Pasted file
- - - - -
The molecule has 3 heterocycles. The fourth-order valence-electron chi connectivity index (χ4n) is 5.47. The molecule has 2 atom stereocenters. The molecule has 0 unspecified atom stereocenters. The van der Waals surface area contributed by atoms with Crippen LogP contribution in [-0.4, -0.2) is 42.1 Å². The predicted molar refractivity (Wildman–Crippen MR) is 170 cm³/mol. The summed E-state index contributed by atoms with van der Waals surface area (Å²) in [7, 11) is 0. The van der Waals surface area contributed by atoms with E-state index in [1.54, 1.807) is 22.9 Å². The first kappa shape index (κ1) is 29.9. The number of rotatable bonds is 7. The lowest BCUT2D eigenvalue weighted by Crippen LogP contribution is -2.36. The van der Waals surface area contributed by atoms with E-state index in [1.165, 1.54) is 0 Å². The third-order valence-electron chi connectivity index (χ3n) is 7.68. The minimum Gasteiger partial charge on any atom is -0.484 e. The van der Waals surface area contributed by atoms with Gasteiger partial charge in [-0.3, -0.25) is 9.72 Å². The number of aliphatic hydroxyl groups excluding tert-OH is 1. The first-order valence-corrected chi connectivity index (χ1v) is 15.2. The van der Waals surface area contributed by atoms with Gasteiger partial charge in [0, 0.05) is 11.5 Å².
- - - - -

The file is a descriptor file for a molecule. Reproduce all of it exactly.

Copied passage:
The molecule has 3 heterocycles. The fourth-order valence-electron chi connectivity index (χ4n) is 5.47. The molecule has 2 atom stereocenters. The molecule has 0 unspecified atom stereocenters. The van der Waals surface area contributed by atoms with Crippen LogP contribution in [-0.4, -0.2) is 42.1 Å². The predicted molar refractivity (Wildman–Crippen MR) is 170 cm³/mol. The summed E-state index contributed by atoms with van der Waals surface area (Å²) in [7, 11) is 0. The van der Waals surface area contributed by atoms with E-state index in [1.54, 1.807) is 22.9 Å². The first kappa shape index (κ1) is 29.9. The number of rotatable bonds is 7. The lowest BCUT2D eigenvalue weighted by Crippen LogP contribution is -2.36. The van der Waals surface area contributed by atoms with E-state index in [1.165, 1.54) is 0 Å². The third-order valence-electron chi connectivity index (χ3n) is 7.68. The minimum Gasteiger partial charge on any atom is -0.484 e. The van der Waals surface area contributed by atoms with Gasteiger partial charge in [-0.3, -0.25) is 9.72 Å². The number of aliphatic hydroxyl groups excluding tert-OH is 1. The first-order valence-corrected chi connectivity index (χ1v) is 15.2. The van der Waals surface area contributed by atoms with Gasteiger partial charge in [0, 0.05) is 11.5 Å².